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Machine binding

Old 02-08-2020, 03:58 AM
  #21  
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I sew most of my bindings by machine... sew to the back, stitch down on the front. Most of my quilts are donations to the cancer center. I'll sew to the front and hand stitch to the back for show quilts.
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Old 02-08-2020, 07:12 AM
  #22  
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On my last baby quilt I sewed the binding to the front, and wrapped it around to the back and used a serpentine stitch of a contrasting color on the front, as an added design element. The back binding was about double the width of the front binding, so the serpentine stitch held it in place perfectly.
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Old 02-08-2020, 08:01 AM
  #23  
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I sew the binding on the back and flip it over to the front. Then I sew it down in the front using a blanket-type stitch.
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Old 02-08-2020, 08:09 AM
  #24  
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I use the same method -- sew to back, press, and line up the folded edge slightly over the seam on the front and then stitch. I use the french fold ( double fold) which I think makes binding much easier. Also, starching and ironing your binding before attaching to the quilt makes it easier to handle; that is if you are not using a bias binding. Starching and ironing a bias binding tends to stretch it, so avoid this option.
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Old 02-08-2020, 10:49 AM
  #25  
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I sew the binding on to the back, then very carefully cut my seam to just less than 1/4". Fold over to the front and glue baste the binding so the front of the binding lays just past the seam on the back. Then sew the binding down right on the edge. You end up seeing the seam on the back, but it follows the binding and looks fine.
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Old 02-08-2020, 12:00 PM
  #26  
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I sew it to the back. then for any lap or bigger size quilt I press it out and fold it to the front, then use elmer's school glue to glue it to the front, making sure it's just barely beyond the line of stitching-like one thread beyond. Then I use a zig zag stitch to sew it down on the front. If it's a wall quilt I just fold it to the front, use clips (since I won't be washing any glue out) and stitch it. I don't care what it looks like on the back for wall quilts.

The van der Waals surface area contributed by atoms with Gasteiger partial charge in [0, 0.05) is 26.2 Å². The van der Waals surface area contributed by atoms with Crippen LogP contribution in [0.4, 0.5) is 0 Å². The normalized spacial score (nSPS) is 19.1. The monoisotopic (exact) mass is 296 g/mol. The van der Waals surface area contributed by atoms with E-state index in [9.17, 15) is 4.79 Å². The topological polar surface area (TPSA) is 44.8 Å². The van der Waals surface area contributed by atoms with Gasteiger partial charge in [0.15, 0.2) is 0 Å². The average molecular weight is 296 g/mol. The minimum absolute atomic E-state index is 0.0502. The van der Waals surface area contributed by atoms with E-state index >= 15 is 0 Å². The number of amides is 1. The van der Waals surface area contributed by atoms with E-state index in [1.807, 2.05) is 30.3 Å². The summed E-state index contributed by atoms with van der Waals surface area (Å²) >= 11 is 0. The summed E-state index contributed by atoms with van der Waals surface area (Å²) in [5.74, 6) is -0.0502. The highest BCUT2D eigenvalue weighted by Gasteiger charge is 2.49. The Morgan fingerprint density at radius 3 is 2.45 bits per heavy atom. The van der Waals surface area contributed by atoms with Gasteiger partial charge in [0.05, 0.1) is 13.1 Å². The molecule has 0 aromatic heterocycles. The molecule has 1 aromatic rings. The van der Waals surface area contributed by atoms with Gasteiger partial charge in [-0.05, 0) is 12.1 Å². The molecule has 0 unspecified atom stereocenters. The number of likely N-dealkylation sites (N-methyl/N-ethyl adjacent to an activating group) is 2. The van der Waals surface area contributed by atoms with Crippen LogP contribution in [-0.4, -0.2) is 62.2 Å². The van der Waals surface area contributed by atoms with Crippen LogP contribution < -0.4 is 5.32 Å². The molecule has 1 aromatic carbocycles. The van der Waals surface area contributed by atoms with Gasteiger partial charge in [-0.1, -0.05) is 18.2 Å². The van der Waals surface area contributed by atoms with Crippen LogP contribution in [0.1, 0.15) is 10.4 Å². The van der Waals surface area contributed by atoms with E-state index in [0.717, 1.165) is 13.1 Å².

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Old 02-08-2020, 04:23 PM
  #27  
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Originally Posted by FoxyLady View Post
starching and ironing your binding before attaching to the quilt makes it easier to handle
I actually think not ironing it makes it easier to wrap around the edge of the quilt.
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Old 02-08-2020, 05:11 PM
  #28  
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Originally Posted by twhvlr View Post
Here are a couple of sites that explain how I do mine. You can actually feel the “ditch” from the front to be able to sew it accurately.


http://www.tmequilting.com/PDFs/Handout.pdf


http://quiltingdigest.com/this-machi...on-both-sides/

Vicki in Colorado
This looks pretty darn awesome! I will be trying it soon! Thanks for sharing both versions. Now I've watched the video, the written instructions make more sense!
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Old 02-08-2020, 07:43 PM
  #29  
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Default Machine binding

Originally Posted by LadyA View Post
I made a twin size flannel quilt for a kids charity quilt and want to sew the binding on by machine. I have tried both ways in the past and neither seems to look that great, although sewing to the back first is easier to maneuver for me. Which method works best for you - sew to the back first and then the front or sew to the front first and then the back?
Thanks for any advice.
I sew the binding onto the back of the quilt, binding on top. Press the seam flat. Turn it over, I pin all four corners into their miters. One pin on the side of each corner and one in the miter. I fold over , now I use a 6 inch needle as my stiletto guide. I put the needle in the top seam line where I want it and then I set it down onto the bottom seam. I sew directly to the needle. You can hear the sound of the needle sewing on Heavier material.
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Old 02-09-2020, 03:21 AM
  #30  
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I usually sew the binding onto the back, iron toward the front, and sew on the front. Sometimes I need to trim at the corners in order to get a neat miter. Most of the people receiving my quilts will machine wash/dry, so I feel this makes them more sturdy. It's easier on my eyes and my hands.
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